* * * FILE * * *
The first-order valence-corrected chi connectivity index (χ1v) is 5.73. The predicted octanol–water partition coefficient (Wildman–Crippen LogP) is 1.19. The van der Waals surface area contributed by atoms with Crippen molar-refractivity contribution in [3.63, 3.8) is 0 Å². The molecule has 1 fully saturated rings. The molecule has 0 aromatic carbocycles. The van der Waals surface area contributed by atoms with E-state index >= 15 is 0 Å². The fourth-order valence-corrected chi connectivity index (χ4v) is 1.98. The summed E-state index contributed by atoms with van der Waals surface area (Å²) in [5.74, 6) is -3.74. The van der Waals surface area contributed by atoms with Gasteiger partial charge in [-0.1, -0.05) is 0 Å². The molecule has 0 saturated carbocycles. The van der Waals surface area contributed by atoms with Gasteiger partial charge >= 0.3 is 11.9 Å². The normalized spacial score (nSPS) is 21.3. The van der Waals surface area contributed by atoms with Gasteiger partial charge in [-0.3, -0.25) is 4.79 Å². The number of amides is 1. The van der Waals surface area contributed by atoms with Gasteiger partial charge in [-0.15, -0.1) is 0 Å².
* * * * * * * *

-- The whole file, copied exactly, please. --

The first-order valence-corrected chi connectivity index (χ1v) is 5.73. The predicted octanol–water partition coefficient (Wildman–Crippen LogP) is 1.19. The van der Waals surface area contributed by atoms with Crippen molar-refractivity contribution in [3.63, 3.8) is 0 Å². The molecule has 1 fully saturated rings. The molecule has 0 aromatic carbocycles. The van der Waals surface area contributed by atoms with E-state index >= 15 is 0 Å². The fourth-order valence-corrected chi connectivity index (χ4v) is 1.98. The summed E-state index contributed by atoms with van der Waals surface area (Å²) in [5.74, 6) is -3.74. The van der Waals surface area contributed by atoms with Gasteiger partial charge in [-0.1, -0.05) is 0 Å². The molecule has 0 saturated carbocycles. The van der Waals surface area contributed by atoms with Gasteiger partial charge >= 0.3 is 11.9 Å². The normalized spacial score (nSPS) is 21.3. The van der Waals surface area contributed by atoms with Gasteiger partial charge in [-0.3, -0.25) is 4.79 Å². The number of amides is 1. The van der Waals surface area contributed by atoms with Gasteiger partial charge in [-0.15, -0.1) is 0 Å².